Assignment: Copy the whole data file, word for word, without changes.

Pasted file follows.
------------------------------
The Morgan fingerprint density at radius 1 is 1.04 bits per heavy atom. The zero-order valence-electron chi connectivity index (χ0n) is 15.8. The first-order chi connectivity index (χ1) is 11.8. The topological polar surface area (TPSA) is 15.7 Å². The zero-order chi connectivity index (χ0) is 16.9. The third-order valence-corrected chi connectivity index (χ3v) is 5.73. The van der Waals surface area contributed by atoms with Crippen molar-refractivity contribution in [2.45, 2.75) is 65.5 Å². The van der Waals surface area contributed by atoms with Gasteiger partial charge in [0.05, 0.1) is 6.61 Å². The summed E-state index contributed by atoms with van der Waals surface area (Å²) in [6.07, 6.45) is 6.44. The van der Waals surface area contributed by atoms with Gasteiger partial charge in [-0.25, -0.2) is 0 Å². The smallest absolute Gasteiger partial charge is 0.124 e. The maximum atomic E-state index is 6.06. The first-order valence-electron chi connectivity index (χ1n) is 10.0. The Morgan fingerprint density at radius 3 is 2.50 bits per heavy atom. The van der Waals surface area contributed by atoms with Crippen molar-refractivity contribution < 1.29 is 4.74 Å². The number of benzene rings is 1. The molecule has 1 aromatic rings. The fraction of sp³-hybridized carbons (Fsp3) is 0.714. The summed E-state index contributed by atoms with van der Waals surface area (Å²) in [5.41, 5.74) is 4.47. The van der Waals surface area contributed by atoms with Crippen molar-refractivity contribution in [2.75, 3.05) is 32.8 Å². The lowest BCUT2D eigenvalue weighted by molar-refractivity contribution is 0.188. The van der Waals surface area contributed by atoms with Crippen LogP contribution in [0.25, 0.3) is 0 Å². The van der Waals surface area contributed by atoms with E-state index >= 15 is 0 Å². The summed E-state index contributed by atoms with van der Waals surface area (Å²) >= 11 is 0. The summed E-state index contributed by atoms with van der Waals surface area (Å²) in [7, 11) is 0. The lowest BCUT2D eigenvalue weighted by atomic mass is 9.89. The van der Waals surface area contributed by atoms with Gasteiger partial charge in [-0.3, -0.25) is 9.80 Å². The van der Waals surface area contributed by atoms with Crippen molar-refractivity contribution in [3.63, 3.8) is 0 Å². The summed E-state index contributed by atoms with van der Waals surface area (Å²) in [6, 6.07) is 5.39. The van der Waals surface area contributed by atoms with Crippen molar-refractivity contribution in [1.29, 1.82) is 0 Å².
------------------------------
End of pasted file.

The Morgan fingerprint density at radius 1 is 1.04 bits per heavy atom. The zero-order valence-electron chi connectivity index (χ0n) is 15.8. The first-order chi connectivity index (χ1) is 11.8. The topological polar surface area (TPSA) is 15.7 Å². The zero-order chi connectivity index (χ0) is 16.9. The third-order valence-corrected chi connectivity index (χ3v) is 5.73. The van der Waals surface area contributed by atoms with Crippen molar-refractivity contribution in [2.45, 2.75) is 65.5 Å². The van der Waals surface area contributed by atoms with Gasteiger partial charge in [0.05, 0.1) is 6.61 Å². The summed E-state index contributed by atoms with van der Waals surface area (Å²) in [6.07, 6.45) is 6.44. The van der Waals surface area contributed by atoms with Gasteiger partial charge in [-0.25, -0.2) is 0 Å². The smallest absolute Gasteiger partial charge is 0.124 e. The maximum atomic E-state index is 6.06. The first-order valence-electron chi connectivity index (χ1n) is 10.0. The Morgan fingerprint density at radius 3 is 2.50 bits per heavy atom. The van der Waals surface area contributed by atoms with Crippen molar-refractivity contribution < 1.29 is 4.74 Å². The number of benzene rings is 1. The molecule has 1 aromatic rings. The fraction of sp³-hybridized carbons (Fsp3) is 0.714. The summed E-state index contributed by atoms with van der Waals surface area (Å²) in [5.41, 5.74) is 4.47. The van der Waals surface area contributed by atoms with Crippen molar-refractivity contribution in [2.75, 3.05) is 32.8 Å². The lowest BCUT2D eigenvalue weighted by molar-refractivity contribution is 0.188. The van der Waals surface area contributed by atoms with Crippen LogP contribution in [0.25, 0.3) is 0 Å². The van der Waals surface area contributed by atoms with E-state index >= 15 is 0 Å². The summed E-state index contributed by atoms with van der Waals surface area (Å²) >= 11 is 0. The summed E-state index contributed by atoms with van der Waals surface area (Å²) in [7, 11) is 0. The lowest BCUT2D eigenvalue weighted by atomic mass is 9.89. The van der Waals surface area contributed by atoms with Gasteiger partial charge in [-0.3, -0.25) is 9.80 Å². The van der Waals surface area contributed by atoms with Crippen molar-refractivity contribution in [3.63, 3.8) is 0 Å². The summed E-state index contributed by atoms with van der Waals surface area (Å²) in [6, 6.07) is 5.39. The van der Waals surface area contributed by atoms with Crippen molar-refractivity contribution in [1.29, 1.82) is 0 Å².